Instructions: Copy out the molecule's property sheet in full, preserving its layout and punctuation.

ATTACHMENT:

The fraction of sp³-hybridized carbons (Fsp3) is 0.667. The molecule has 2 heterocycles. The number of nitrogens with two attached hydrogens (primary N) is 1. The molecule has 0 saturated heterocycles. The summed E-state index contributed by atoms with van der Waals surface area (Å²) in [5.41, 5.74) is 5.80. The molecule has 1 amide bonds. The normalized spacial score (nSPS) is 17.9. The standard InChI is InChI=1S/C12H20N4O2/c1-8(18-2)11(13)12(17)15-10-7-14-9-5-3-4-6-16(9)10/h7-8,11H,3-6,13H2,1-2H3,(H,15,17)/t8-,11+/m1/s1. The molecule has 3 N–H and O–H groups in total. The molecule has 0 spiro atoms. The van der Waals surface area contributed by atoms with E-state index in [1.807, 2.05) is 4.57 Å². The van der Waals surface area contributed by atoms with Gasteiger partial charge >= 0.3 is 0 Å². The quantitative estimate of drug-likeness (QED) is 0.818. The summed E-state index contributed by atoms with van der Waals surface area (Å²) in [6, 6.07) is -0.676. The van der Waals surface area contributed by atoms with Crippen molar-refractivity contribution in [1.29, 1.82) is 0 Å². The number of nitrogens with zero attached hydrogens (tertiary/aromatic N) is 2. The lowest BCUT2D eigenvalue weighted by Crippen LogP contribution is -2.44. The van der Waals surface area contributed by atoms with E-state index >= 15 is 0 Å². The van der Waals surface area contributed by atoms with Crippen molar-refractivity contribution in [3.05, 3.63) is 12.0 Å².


The fraction of sp³-hybridized carbons (Fsp3) is 0.667. The molecule has 2 heterocycles. The number of nitrogens with two attached hydrogens (primary N) is 1. The molecule has 0 saturated heterocycles. The summed E-state index contributed by atoms with van der Waals surface area (Å²) in [5.41, 5.74) is 5.80. The molecule has 1 amide bonds. The normalized spacial score (nSPS) is 17.9. The standard InChI is InChI=1S/C12H20N4O2/c1-8(18-2)11(13)12(17)15-10-7-14-9-5-3-4-6-16(9)10/h7-8,11H,3-6,13H2,1-2H3,(H,15,17)/t8-,11+/m1/s1. The molecule has 3 N–H and O–H groups in total. The molecule has 0 spiro atoms. The van der Waals surface area contributed by atoms with E-state index in [1.807, 2.05) is 4.57 Å². The van der Waals surface area contributed by atoms with Gasteiger partial charge >= 0.3 is 0 Å². The quantitative estimate of drug-likeness (QED) is 0.818. The summed E-state index contributed by atoms with van der Waals surface area (Å²) in [6, 6.07) is -0.676. The van der Waals surface area contributed by atoms with Crippen molar-refractivity contribution in [1.29, 1.82) is 0 Å². The number of nitrogens with zero attached hydrogens (tertiary/aromatic N) is 2. The lowest BCUT2D eigenvalue weighted by Crippen LogP contribution is -2.44. The van der Waals surface area contributed by atoms with E-state index >= 15 is 0 Å². The van der Waals surface area contributed by atoms with Crippen molar-refractivity contribution in [3.05, 3.63) is 12.0 Å².